Congress has conducted numerous hearings on stem cells, but the debate has focused on morality and scientific potential. Wednesday's hearing was the first to look at who will profit if public funding is approved. Sen. Arlen Specter, R-Pa., who led the hearing, said he learned recently that the Wisconsin Alumni Research Foundation (WARF), WiCell Research Institute and Geron Corp. of Menlo Park, Calif., hold a virtual monopoly on stem-cell research.

"We may be involved in a very high-finance issue here," he said.

[edit on 14-10-2004 by SpittinCobra]

posted on Aug, 4 2004 @ 06:54 PM
Terrific post SpittinCobra - The issue of stem cell research has been far too politicized by the Democrats and Republicans. What matters is finding cures and politics should be set aside.

The Libertarian Party official stance on government involvement is to oppose any government restriction or funding of medical or scientific research.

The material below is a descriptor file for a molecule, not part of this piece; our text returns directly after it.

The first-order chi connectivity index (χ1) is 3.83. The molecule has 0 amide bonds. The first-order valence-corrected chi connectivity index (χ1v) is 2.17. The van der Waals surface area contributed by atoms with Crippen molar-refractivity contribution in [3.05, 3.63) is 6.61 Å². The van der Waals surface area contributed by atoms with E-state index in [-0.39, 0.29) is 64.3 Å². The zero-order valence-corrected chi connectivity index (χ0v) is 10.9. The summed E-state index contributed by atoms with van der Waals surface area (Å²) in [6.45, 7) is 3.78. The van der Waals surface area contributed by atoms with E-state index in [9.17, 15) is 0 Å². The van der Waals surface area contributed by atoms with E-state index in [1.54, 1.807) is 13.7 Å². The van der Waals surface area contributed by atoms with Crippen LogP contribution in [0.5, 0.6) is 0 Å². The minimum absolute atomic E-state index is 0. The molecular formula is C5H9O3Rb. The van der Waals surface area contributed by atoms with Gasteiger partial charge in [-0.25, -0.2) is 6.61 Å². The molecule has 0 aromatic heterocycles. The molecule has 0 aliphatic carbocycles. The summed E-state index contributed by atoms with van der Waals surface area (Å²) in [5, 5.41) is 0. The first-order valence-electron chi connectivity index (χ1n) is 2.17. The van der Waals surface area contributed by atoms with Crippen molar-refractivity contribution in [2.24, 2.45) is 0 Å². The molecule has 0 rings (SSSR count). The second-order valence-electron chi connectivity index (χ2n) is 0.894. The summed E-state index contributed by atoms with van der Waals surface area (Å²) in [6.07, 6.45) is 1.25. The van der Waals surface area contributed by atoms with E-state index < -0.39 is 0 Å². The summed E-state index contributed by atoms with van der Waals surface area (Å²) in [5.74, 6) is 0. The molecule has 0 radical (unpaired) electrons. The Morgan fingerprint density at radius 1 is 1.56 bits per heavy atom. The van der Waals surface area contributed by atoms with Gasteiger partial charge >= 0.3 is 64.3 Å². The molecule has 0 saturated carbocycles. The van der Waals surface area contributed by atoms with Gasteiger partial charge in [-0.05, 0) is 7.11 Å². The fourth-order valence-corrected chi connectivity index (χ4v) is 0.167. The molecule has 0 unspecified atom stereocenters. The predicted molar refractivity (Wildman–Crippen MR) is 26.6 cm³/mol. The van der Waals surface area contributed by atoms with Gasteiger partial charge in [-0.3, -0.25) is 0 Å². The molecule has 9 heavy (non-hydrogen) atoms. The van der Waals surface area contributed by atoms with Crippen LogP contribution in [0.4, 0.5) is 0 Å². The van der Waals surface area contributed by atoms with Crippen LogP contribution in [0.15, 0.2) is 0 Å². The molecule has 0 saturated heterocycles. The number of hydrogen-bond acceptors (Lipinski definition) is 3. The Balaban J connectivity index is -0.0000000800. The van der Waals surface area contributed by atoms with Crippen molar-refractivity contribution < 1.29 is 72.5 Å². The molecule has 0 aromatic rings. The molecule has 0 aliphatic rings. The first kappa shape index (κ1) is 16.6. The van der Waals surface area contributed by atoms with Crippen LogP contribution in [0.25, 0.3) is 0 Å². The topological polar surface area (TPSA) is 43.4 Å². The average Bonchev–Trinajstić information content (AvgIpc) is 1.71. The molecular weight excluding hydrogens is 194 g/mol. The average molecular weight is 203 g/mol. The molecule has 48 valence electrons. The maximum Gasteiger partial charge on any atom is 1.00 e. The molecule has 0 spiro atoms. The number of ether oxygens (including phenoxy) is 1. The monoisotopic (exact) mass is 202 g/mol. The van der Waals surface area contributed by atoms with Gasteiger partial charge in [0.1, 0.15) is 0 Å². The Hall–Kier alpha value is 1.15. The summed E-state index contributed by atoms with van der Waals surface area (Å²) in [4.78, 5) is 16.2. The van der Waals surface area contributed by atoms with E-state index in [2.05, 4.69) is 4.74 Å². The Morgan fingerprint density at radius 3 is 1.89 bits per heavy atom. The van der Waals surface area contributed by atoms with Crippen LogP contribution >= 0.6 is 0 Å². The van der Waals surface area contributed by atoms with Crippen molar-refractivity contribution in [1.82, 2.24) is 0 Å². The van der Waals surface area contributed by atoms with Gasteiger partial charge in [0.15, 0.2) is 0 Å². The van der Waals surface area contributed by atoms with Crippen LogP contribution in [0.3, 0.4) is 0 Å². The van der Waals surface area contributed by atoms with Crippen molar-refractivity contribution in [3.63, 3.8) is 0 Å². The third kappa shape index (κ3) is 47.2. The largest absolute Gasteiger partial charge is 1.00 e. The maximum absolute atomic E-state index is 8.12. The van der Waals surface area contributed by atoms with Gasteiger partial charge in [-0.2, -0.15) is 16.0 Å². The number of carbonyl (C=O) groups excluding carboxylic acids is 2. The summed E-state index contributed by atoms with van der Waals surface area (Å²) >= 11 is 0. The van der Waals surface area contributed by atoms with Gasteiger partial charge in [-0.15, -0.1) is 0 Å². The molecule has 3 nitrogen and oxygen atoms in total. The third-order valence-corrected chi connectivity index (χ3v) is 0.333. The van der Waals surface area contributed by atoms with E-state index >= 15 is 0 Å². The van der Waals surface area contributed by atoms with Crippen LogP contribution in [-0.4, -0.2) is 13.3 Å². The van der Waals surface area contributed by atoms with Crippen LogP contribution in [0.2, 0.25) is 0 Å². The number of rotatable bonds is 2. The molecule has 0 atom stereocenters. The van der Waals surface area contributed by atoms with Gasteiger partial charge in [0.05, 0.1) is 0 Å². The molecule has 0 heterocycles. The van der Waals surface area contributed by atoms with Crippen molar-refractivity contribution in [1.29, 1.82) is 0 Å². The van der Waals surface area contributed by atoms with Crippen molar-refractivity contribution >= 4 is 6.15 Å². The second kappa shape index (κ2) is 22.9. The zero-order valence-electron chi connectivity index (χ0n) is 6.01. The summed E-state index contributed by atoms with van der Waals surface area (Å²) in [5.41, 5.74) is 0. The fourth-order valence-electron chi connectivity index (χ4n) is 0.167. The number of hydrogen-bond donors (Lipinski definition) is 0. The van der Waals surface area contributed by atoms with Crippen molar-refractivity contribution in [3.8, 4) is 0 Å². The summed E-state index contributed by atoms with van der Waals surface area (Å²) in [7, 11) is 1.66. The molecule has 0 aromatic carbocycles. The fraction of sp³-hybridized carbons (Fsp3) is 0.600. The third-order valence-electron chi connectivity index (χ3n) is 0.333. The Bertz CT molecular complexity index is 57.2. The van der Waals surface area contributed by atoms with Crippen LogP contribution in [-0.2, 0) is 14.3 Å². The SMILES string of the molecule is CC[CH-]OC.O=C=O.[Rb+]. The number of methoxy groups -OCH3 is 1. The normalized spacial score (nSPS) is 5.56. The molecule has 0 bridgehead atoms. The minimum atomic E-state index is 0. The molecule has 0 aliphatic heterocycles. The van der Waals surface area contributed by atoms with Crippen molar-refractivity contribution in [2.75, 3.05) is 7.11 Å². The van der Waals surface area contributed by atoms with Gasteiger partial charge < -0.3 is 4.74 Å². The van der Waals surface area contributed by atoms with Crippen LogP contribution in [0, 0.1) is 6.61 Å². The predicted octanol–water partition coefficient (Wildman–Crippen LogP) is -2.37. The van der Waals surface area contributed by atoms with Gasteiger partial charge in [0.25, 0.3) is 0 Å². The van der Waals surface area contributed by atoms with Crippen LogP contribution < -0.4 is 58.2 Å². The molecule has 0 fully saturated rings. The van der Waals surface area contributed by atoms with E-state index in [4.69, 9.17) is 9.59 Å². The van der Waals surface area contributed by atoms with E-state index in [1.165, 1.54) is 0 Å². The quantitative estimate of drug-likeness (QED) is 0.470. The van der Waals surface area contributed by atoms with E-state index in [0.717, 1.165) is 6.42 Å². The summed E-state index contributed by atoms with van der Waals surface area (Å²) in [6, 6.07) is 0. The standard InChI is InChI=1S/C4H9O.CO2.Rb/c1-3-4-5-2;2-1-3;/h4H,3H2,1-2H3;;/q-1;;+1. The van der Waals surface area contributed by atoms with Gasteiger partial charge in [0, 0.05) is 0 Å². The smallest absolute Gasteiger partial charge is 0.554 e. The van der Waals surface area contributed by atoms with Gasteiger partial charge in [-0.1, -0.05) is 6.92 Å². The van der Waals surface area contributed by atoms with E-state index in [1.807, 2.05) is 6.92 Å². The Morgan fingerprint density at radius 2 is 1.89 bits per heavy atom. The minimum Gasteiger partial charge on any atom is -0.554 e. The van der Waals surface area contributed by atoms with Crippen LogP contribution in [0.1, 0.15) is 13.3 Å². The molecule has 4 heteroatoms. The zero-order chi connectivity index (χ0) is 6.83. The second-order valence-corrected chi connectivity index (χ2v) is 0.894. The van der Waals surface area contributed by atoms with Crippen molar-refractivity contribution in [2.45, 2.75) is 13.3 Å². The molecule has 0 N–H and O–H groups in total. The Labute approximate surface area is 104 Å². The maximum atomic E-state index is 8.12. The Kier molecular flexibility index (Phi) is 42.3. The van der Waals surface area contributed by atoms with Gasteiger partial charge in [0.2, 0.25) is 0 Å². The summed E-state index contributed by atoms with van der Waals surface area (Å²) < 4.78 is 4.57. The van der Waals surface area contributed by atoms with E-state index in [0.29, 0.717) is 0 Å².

The fact that 40 - 50% of federal funding slated to go to stem cell research will actually go to pay royalties, instead for research itself, is an excellent example of why Libertarian party's stance on this issue is a valid one.

It should also be noted that the issue of embryos may be a moot one. From the USA today article posted by SpittinCobra:

Also at the hearing, Michael West, president of Advanced Cell Technology in Worcester, Mass., said his company, which recently announced that it intends to clone human embryos as sources of stem cells, has developed a new technique that may provide an alternative to creating embryos to use them as sources of stem cells. He said a patent is pending on the technique, called ooplasmic transfer. It would allow scientists to create stem cells directly without first making an embryo.

posted on Aug, 4 2004 @ 11:37 PM
President George W. Bush believes that it is wrong to kill one human being in order to save another. However, his attempt to thread the ethical needle with his decision on the delicate stem-cell issue likely will have some unfortunate unintended consequences.

Embryonic stem-cell research, unlike other forms of stem-cell research, takes the life of its donors. They are only days old but tiny human beings just the same. Stem-cell research done with cells taken from umbilical cords, placentas and adults already has led to important medical breakthroughs that are healing patients. This research is non-controversial because it does no harm to donors.